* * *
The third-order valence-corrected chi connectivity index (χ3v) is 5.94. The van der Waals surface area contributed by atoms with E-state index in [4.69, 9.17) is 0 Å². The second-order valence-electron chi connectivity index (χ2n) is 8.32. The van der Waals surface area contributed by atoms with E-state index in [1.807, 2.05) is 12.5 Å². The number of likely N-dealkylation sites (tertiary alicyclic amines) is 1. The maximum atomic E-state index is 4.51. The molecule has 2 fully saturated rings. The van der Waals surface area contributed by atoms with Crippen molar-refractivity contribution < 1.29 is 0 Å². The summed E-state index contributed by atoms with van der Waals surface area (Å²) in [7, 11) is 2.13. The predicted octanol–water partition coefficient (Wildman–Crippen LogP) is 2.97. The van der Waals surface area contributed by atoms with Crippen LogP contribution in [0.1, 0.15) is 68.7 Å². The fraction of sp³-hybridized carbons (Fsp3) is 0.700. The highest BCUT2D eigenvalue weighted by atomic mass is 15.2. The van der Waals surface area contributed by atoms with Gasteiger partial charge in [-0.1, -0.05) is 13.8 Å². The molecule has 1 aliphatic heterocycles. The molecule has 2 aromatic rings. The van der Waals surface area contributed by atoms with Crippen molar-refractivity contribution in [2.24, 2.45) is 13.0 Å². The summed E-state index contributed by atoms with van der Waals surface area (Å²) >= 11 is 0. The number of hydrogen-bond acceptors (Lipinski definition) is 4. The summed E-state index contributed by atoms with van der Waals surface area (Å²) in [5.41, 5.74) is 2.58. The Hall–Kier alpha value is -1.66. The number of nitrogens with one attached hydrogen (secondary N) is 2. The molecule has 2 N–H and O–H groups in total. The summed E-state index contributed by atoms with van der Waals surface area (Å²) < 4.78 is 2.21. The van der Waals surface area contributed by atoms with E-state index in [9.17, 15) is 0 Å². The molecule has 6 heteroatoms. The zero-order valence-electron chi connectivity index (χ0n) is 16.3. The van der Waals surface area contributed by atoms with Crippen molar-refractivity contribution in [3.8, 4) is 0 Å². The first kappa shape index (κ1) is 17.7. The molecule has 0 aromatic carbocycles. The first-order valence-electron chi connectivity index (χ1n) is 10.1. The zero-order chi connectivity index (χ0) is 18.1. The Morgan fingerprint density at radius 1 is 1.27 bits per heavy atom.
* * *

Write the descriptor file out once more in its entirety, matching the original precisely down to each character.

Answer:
The third-order valence-corrected chi connectivity index (χ3v) is 5.94. The van der Waals surface area contributed by atoms with E-state index in [4.69, 9.17) is 0 Å². The second-order valence-electron chi connectivity index (χ2n) is 8.32. The van der Waals surface area contributed by atoms with E-state index in [1.807, 2.05) is 12.5 Å². The number of likely N-dealkylation sites (tertiary alicyclic amines) is 1. The maximum atomic E-state index is 4.51. The molecule has 2 fully saturated rings. The van der Waals surface area contributed by atoms with Crippen molar-refractivity contribution < 1.29 is 0 Å². The summed E-state index contributed by atoms with van der Waals surface area (Å²) in [7, 11) is 2.13. The predicted octanol–water partition coefficient (Wildman–Crippen LogP) is 2.97. The van der Waals surface area contributed by atoms with Crippen LogP contribution in [0.1, 0.15) is 68.7 Å². The fraction of sp³-hybridized carbons (Fsp3) is 0.700. The highest BCUT2D eigenvalue weighted by atomic mass is 15.2. The van der Waals surface area contributed by atoms with Gasteiger partial charge in [-0.1, -0.05) is 13.8 Å². The molecule has 1 aliphatic heterocycles. The molecule has 2 aromatic rings. The van der Waals surface area contributed by atoms with Crippen molar-refractivity contribution in [2.24, 2.45) is 13.0 Å². The summed E-state index contributed by atoms with van der Waals surface area (Å²) >= 11 is 0. The number of hydrogen-bond acceptors (Lipinski definition) is 4. The summed E-state index contributed by atoms with van der Waals surface area (Å²) in [5.41, 5.74) is 2.58. The Hall–Kier alpha value is -1.66. The number of nitrogens with one attached hydrogen (secondary N) is 2. The molecule has 2 N–H and O–H groups in total. The summed E-state index contributed by atoms with van der Waals surface area (Å²) < 4.78 is 2.21. The van der Waals surface area contributed by atoms with E-state index in [9.17, 15) is 0 Å². The molecule has 6 heteroatoms. The zero-order valence-electron chi connectivity index (χ0n) is 16.3. The van der Waals surface area contributed by atoms with Crippen molar-refractivity contribution in [3.8, 4) is 0 Å². The first kappa shape index (κ1) is 17.7. The molecule has 0 aromatic carbocycles. The first-order valence-electron chi connectivity index (χ1n) is 10.1. The zero-order chi connectivity index (χ0) is 18.1. The Morgan fingerprint density at radius 1 is 1.27 bits per heavy atom.